Sun July 29, 2012
Romney In Israel After Rocky Start To Foreign Tour
Originally published on Sun August 5, 2012 1:57 pm
DAVID GREENE, HOST:
This is WEEKEND EDITION from NPR News. Good morning, I'm David Greene.
Mitt Romney, the presumptive Republican nominee for president, is in Israel today. He spent the morning meeting with Israeli and Palestinian officials, and he paid a visit to the historic Wailing Wall. Romney, just a few minutes ago, wrapped up a speech near the Old City in Jerusalem. And in it he talked of his commitment to stand side by side with the Israeli government on Iran.
(SOUNDBITE OF SPEECH)
MITT ROMNEY: We must lead the effort to prevent Iran from building and possessing nuclear weapons capability. We should employ any and all measures to dissuade the Iranian regime from its nuclear course. And it is our fervent hope that diplomatic and economic measures will do so. In the final analysis, of course, no option should be excluded. We recognize Israeli's right to defend itself, and that it is right for America to stand with you.
GREENE: That's Mitt Romney just a short while ago in Jerusalem. The Republican candidate is on the second stop of a much-anticipated foreign trip that got off to a rocky start in London. Sheera Frenkel is in Jerusalem covering Romney's visit there today. Sheera, good morning.
SHEERA FRENKEL, BYLINE: Hi, good morning.
GREENE: So, we just heard Romney in his own words on Iran. Pretty tough. No option off the table. I mean, give us a sense of what else he said and how the speech was received by the audience there.
FRENKEL: It seemed to be very well received by the audience and he received several standing ovations that were of note. One of those was when in the beginning of his speech, he said Jerusalem was the capital of Israel. That's a position that's not officially taken by the U.S. government. And the U.S. still maintains its embassy in Tel Aviv, and only keeps a consular office here in Jerusalem.
He also received a standing ovation directly after that when he said that the security of Israel was in the vital national security interest of the United State.
Those are both going to be points that are hugely popular with an Israeli audience. And, of course, the main focus of his speech was Iran's nuclear weapons program. He talked at length about the need to stop Iran's acquiring nuclear weapons, and that was the thing you heard earlier in his speech's opening remarks with Israeli Prime Minister Benjamin Netanyahu and the president, Shimon Peres.
GREENE: Romney also spoke about a close friendship he says he has with Prime Minister Benjamin Netanyahu. Can you give us a bit of a more understanding of that relationship?
FRENKEL: You really saw both of them mention this friendship again and during their meetings today. In the morning meeting, the photo op that everyone will see will be of Netanyahu and Romney smiling at one another, patting each other on the back. Both of them took every opportunity possible to mention the fact that this is a friendship that goes back decades. And it seems what Romney's people are really showing here is that in stark opposition to President Obama, who was pictured with Netanyahu looking slightly uncomfortable. Some people even called that, you know, picture cold. Romney's photograph with Netanyahu is going to show two people who clearly get along and enjoy each other's company.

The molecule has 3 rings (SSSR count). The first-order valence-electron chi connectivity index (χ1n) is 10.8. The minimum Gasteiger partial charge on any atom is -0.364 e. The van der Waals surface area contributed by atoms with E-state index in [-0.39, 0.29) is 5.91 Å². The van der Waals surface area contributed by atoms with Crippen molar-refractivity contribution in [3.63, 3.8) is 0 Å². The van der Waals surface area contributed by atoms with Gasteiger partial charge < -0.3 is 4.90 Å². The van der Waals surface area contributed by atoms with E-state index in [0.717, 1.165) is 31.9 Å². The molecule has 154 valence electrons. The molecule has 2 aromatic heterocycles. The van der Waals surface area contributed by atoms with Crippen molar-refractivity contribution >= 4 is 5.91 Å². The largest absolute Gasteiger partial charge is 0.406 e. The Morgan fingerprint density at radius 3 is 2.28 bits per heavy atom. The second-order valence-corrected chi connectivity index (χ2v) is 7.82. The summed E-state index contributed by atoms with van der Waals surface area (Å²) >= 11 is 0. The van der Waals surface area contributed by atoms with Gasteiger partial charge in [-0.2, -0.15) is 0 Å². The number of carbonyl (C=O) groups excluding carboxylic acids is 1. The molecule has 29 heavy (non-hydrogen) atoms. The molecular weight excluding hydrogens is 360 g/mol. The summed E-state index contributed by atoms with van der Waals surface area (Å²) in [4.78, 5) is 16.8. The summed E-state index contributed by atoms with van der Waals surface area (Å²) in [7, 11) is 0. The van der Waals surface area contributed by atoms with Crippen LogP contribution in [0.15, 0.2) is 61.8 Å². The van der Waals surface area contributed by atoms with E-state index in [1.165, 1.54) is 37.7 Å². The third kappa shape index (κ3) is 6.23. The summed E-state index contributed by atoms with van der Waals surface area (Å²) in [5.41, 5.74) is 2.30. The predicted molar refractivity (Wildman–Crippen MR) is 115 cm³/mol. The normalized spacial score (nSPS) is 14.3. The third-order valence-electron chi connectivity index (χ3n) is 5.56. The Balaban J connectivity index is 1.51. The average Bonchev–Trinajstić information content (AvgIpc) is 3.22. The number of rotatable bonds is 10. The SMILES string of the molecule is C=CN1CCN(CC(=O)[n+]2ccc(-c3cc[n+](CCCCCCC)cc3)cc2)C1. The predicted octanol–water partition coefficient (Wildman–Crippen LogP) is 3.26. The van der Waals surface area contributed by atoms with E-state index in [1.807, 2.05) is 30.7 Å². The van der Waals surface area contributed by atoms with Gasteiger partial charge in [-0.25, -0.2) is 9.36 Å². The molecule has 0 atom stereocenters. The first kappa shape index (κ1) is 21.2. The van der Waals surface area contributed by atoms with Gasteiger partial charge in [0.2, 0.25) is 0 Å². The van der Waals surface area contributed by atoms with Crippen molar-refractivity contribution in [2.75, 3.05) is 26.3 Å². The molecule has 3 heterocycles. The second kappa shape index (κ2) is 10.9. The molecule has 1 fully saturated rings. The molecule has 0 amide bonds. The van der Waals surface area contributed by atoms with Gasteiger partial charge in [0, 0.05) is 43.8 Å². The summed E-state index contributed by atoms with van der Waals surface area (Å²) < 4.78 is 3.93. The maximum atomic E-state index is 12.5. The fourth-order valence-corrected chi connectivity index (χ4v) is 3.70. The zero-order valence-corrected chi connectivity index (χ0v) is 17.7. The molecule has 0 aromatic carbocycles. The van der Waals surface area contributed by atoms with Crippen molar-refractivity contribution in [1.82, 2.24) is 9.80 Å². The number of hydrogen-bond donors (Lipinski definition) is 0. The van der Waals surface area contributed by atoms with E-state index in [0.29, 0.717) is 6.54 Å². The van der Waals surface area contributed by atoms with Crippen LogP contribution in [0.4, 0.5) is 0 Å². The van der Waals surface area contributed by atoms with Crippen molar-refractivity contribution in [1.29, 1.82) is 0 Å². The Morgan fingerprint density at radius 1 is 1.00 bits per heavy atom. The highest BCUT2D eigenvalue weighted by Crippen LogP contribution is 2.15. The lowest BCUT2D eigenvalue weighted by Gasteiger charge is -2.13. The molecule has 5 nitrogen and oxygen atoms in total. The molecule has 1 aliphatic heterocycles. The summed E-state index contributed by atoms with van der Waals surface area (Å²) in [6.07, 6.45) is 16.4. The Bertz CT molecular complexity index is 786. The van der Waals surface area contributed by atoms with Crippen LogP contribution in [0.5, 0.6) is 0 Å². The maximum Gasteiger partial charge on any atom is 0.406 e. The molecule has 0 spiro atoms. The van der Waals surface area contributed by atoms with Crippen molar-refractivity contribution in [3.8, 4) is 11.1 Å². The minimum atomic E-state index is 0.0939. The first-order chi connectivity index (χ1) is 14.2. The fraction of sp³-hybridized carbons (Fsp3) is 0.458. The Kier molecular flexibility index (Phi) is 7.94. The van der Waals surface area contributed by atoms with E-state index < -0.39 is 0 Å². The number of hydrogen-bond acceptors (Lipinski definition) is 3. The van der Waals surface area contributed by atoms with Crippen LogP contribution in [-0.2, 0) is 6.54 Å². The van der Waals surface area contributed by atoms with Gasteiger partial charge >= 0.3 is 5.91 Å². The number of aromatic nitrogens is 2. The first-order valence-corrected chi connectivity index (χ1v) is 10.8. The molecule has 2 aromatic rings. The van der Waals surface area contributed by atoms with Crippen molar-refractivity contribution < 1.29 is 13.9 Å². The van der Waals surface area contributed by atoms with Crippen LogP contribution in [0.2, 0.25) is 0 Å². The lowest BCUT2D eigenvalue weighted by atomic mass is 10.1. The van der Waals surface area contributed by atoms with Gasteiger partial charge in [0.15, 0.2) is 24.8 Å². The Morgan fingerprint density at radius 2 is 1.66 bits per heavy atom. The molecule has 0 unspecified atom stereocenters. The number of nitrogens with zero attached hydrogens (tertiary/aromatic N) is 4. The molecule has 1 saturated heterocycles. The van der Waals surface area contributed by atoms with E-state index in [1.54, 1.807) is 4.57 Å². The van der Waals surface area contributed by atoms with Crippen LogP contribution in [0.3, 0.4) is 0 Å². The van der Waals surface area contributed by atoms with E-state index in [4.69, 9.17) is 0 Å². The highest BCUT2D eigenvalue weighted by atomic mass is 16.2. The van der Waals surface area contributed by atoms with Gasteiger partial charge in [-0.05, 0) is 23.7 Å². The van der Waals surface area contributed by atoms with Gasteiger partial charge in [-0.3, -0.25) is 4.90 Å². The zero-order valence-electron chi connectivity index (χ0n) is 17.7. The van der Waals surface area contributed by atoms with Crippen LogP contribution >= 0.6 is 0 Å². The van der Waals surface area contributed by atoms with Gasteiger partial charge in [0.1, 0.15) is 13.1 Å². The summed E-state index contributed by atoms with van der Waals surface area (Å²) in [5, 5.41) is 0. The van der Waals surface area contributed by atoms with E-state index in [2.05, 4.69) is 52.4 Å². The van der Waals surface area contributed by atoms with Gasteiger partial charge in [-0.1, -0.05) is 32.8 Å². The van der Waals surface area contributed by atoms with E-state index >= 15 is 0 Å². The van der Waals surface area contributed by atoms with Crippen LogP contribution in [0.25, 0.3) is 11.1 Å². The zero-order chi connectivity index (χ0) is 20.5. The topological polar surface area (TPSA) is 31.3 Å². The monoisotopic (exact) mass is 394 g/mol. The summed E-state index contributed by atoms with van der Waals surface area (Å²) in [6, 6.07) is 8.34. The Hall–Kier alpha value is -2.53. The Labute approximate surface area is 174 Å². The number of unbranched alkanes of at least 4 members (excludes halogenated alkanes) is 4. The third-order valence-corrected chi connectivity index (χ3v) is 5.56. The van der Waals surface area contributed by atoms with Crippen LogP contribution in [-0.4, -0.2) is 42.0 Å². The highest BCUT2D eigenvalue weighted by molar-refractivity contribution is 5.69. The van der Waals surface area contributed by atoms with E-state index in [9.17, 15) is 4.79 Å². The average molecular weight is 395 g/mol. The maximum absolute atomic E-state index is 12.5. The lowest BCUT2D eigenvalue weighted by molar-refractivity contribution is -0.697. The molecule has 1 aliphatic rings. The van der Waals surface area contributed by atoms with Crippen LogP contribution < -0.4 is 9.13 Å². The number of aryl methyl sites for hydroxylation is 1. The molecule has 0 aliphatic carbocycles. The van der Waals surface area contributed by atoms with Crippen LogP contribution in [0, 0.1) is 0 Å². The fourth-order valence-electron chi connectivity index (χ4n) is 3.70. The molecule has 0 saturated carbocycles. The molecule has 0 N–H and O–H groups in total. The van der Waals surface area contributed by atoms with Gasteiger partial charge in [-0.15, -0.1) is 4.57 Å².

GREENE: And Romney, as I understand it, did also meet with Palestinian officials today.
FRENKEL: Romney met with Palestine Prime Minister Salam Fayyad, and that meeting was closed to the press. And the opening remarks that we heard, the two of them only discussed the Olympics; their interest in the London Olympics and the fact that they were both there. So, there was actually very little that was discussed in front of the press during that meeting. They talked about the peace process, to where the Palestinian position stands at the moment.
What we understand confirmed from (unintelligible) was that he was going to raise a number of important issue with Romney; chief among them the lack of progress on the peace process. But at this point, we don't know how Romney responded to any of that.
GREENE: And Sheera, we should say that Governor Romney managed to get himself into a bit of a tangle with the British press, and also with British Prime Minister David Cameron on the first part of this trip in London. Has he done a bit better on this leg? And I guess, what does he hope to accomplish by visiting Israel?
FRENKEL: I think this leg of the trip was about appearing statesman-like. And I do think that he has been more successful on that front here in Israel than he was in London when he went to Western Wall earlier today. We could hear people in the crowd around him calling out: Go Romney, beat Obama, good luck with the election. People seemed to really receive him and welcome him warmly. So, clearly, the Israeli public is feeling - is expressing support for Romney.
GREENE: Sheera FRENKEL in Jerusalem, covering Mitt Romney's visit today to Israel. Sheera, thanks so much.
FRENKEL: Thank you. Transcript provided by NPR, Copyright National Public Radio.